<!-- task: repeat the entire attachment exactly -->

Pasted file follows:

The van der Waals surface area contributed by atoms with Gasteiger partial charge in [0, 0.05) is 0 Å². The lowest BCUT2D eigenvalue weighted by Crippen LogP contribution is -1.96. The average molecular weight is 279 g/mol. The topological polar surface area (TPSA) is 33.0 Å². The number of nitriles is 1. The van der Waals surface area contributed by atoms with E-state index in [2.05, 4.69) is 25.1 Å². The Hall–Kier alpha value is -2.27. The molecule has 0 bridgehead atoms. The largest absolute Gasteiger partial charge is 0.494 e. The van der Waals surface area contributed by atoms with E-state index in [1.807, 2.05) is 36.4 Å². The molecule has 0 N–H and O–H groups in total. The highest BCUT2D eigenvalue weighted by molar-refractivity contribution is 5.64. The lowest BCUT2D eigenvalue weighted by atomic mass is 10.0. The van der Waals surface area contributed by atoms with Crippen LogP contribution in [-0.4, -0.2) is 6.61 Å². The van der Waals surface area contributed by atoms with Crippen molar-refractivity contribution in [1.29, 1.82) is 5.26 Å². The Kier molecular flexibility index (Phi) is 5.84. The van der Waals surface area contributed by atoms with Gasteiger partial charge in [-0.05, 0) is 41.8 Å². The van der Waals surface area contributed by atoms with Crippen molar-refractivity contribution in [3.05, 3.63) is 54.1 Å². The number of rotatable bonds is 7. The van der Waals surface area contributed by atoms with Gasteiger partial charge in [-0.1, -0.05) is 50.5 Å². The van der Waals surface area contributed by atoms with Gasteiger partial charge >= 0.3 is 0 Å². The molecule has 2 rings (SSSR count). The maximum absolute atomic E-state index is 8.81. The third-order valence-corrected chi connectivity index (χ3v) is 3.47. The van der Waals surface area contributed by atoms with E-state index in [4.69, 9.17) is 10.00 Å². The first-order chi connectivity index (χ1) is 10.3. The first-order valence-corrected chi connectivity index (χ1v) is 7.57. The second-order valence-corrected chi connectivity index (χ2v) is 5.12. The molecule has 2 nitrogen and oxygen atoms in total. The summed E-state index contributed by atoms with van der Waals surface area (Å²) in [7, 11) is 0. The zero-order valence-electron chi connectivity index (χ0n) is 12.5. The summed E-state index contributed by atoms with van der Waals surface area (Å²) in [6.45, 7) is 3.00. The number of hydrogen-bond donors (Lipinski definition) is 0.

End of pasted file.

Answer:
The van der Waals surface area contributed by atoms with Gasteiger partial charge in [0, 0.05) is 0 Å². The lowest BCUT2D eigenvalue weighted by Crippen LogP contribution is -1.96. The average molecular weight is 279 g/mol. The topological polar surface area (TPSA) is 33.0 Å². The number of nitriles is 1. The van der Waals surface area contributed by atoms with E-state index in [2.05, 4.69) is 25.1 Å². The Hall–Kier alpha value is -2.27. The molecule has 0 bridgehead atoms. The largest absolute Gasteiger partial charge is 0.494 e. The van der Waals surface area contributed by atoms with E-state index in [1.807, 2.05) is 36.4 Å². The molecule has 0 N–H and O–H groups in total. The highest BCUT2D eigenvalue weighted by molar-refractivity contribution is 5.64. The lowest BCUT2D eigenvalue weighted by atomic mass is 10.0. The van der Waals surface area contributed by atoms with Crippen LogP contribution in [-0.4, -0.2) is 6.61 Å². The van der Waals surface area contributed by atoms with Crippen molar-refractivity contribution in [1.29, 1.82) is 5.26 Å². The Kier molecular flexibility index (Phi) is 5.84. The van der Waals surface area contributed by atoms with Gasteiger partial charge in [-0.05, 0) is 41.8 Å². The van der Waals surface area contributed by atoms with Crippen molar-refractivity contribution in [3.05, 3.63) is 54.1 Å². The number of rotatable bonds is 7. The van der Waals surface area contributed by atoms with Gasteiger partial charge in [-0.1, -0.05) is 50.5 Å². The van der Waals surface area contributed by atoms with Gasteiger partial charge >= 0.3 is 0 Å². The molecule has 2 rings (SSSR count). The maximum absolute atomic E-state index is 8.81. The third-order valence-corrected chi connectivity index (χ3v) is 3.47. The van der Waals surface area contributed by atoms with E-state index in [4.69, 9.17) is 10.00 Å². The first-order chi connectivity index (χ1) is 10.3. The first-order valence-corrected chi connectivity index (χ1v) is 7.57. The second-order valence-corrected chi connectivity index (χ2v) is 5.12. The molecule has 2 nitrogen and oxygen atoms in total. The summed E-state index contributed by atoms with van der Waals surface area (Å²) in [7, 11) is 0. The zero-order valence-electron chi connectivity index (χ0n) is 12.5. The summed E-state index contributed by atoms with van der Waals surface area (Å²) in [6.45, 7) is 3.00. The number of hydrogen-bond donors (Lipinski definition) is 0.